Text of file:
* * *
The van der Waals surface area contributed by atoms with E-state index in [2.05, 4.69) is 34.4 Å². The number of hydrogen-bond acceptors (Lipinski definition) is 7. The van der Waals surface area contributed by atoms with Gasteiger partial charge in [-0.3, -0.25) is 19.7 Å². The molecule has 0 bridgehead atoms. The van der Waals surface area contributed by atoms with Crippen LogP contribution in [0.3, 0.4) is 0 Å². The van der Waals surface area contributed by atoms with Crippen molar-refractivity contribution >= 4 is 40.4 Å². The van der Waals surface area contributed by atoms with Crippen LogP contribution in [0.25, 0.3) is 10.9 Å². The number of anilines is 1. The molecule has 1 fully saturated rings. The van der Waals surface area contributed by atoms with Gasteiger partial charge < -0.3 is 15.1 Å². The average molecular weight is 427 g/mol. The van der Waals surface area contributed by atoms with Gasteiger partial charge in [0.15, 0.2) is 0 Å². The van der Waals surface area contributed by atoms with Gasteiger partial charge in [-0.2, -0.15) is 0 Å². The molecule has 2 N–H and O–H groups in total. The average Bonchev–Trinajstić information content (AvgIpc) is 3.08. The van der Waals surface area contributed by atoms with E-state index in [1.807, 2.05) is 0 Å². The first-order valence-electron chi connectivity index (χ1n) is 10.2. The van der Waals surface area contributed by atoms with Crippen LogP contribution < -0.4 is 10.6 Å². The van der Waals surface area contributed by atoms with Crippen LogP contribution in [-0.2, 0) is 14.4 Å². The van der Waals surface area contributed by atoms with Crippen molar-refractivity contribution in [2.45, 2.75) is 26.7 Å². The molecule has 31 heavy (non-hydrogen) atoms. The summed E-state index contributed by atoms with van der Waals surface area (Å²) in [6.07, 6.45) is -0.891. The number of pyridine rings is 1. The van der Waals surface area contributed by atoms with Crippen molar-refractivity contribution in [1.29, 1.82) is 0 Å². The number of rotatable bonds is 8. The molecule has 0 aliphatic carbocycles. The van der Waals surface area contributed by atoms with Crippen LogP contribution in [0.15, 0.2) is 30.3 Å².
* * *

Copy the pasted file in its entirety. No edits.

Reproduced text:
The van der Waals surface area contributed by atoms with E-state index in [2.05, 4.69) is 34.4 Å². The number of hydrogen-bond acceptors (Lipinski definition) is 7. The van der Waals surface area contributed by atoms with Gasteiger partial charge in [-0.3, -0.25) is 19.7 Å². The molecule has 0 bridgehead atoms. The van der Waals surface area contributed by atoms with Crippen LogP contribution in [0.3, 0.4) is 0 Å². The van der Waals surface area contributed by atoms with Crippen molar-refractivity contribution >= 4 is 40.4 Å². The van der Waals surface area contributed by atoms with Crippen LogP contribution in [0.25, 0.3) is 10.9 Å². The number of anilines is 1. The molecule has 1 fully saturated rings. The van der Waals surface area contributed by atoms with Gasteiger partial charge < -0.3 is 15.1 Å². The average molecular weight is 427 g/mol. The van der Waals surface area contributed by atoms with Gasteiger partial charge in [0.15, 0.2) is 0 Å². The van der Waals surface area contributed by atoms with Gasteiger partial charge in [-0.2, -0.15) is 0 Å². The molecule has 2 N–H and O–H groups in total. The average Bonchev–Trinajstić information content (AvgIpc) is 3.08. The van der Waals surface area contributed by atoms with E-state index in [1.807, 2.05) is 0 Å². The first-order valence-electron chi connectivity index (χ1n) is 10.2. The van der Waals surface area contributed by atoms with Crippen LogP contribution < -0.4 is 10.6 Å². The van der Waals surface area contributed by atoms with Crippen LogP contribution in [-0.2, 0) is 14.4 Å². The van der Waals surface area contributed by atoms with Crippen molar-refractivity contribution in [2.45, 2.75) is 26.7 Å². The molecule has 31 heavy (non-hydrogen) atoms. The summed E-state index contributed by atoms with van der Waals surface area (Å²) in [6.07, 6.45) is -0.891. The number of pyridine rings is 1. The van der Waals surface area contributed by atoms with Crippen molar-refractivity contribution in [1.29, 1.82) is 0 Å². The number of rotatable bonds is 8. The molecule has 0 aliphatic carbocycles. The van der Waals surface area contributed by atoms with Crippen LogP contribution in [0.15, 0.2) is 30.3 Å².